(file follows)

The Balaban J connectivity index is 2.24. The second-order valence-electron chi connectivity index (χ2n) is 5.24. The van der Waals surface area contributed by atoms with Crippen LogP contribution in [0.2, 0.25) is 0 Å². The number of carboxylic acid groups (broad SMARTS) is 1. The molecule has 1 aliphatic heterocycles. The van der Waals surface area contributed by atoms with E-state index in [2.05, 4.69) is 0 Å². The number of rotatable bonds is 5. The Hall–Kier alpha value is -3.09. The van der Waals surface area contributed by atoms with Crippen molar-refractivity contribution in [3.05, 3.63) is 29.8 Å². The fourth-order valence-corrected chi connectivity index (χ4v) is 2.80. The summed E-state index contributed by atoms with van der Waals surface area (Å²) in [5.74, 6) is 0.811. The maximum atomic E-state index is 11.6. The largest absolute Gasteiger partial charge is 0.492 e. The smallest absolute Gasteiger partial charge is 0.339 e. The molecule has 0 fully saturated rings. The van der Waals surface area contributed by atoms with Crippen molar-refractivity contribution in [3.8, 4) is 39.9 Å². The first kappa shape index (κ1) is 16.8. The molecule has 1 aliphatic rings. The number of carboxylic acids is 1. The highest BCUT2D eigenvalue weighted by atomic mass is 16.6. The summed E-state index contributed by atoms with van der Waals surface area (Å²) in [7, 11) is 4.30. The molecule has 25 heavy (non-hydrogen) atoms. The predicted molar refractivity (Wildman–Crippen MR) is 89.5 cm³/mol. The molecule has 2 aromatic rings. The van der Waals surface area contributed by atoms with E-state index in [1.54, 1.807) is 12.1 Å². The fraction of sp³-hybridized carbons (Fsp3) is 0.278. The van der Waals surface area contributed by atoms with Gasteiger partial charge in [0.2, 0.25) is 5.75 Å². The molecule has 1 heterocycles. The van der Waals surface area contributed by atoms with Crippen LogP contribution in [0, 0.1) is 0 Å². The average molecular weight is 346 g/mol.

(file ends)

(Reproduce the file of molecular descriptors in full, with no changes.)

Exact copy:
The Balaban J connectivity index is 2.24. The second-order valence-electron chi connectivity index (χ2n) is 5.24. The van der Waals surface area contributed by atoms with Crippen LogP contribution in [0.2, 0.25) is 0 Å². The number of carboxylic acid groups (broad SMARTS) is 1. The molecule has 1 aliphatic heterocycles. The van der Waals surface area contributed by atoms with E-state index in [2.05, 4.69) is 0 Å². The number of rotatable bonds is 5. The Hall–Kier alpha value is -3.09. The van der Waals surface area contributed by atoms with Crippen molar-refractivity contribution in [3.05, 3.63) is 29.8 Å². The fourth-order valence-corrected chi connectivity index (χ4v) is 2.80. The summed E-state index contributed by atoms with van der Waals surface area (Å²) in [5.74, 6) is 0.811. The maximum atomic E-state index is 11.6. The largest absolute Gasteiger partial charge is 0.492 e. The smallest absolute Gasteiger partial charge is 0.339 e. The molecule has 0 fully saturated rings. The van der Waals surface area contributed by atoms with Crippen molar-refractivity contribution in [3.8, 4) is 39.9 Å². The first kappa shape index (κ1) is 16.8. The molecule has 1 aliphatic rings. The number of carboxylic acids is 1. The highest BCUT2D eigenvalue weighted by atomic mass is 16.6. The summed E-state index contributed by atoms with van der Waals surface area (Å²) in [7, 11) is 4.30. The molecule has 25 heavy (non-hydrogen) atoms. The predicted molar refractivity (Wildman–Crippen MR) is 89.5 cm³/mol. The molecule has 2 aromatic rings. The van der Waals surface area contributed by atoms with E-state index in [1.54, 1.807) is 12.1 Å². The fraction of sp³-hybridized carbons (Fsp3) is 0.278. The van der Waals surface area contributed by atoms with Gasteiger partial charge in [0.2, 0.25) is 5.75 Å². The molecule has 1 heterocycles. The van der Waals surface area contributed by atoms with Crippen LogP contribution in [0, 0.1) is 0 Å². The average molecular weight is 346 g/mol.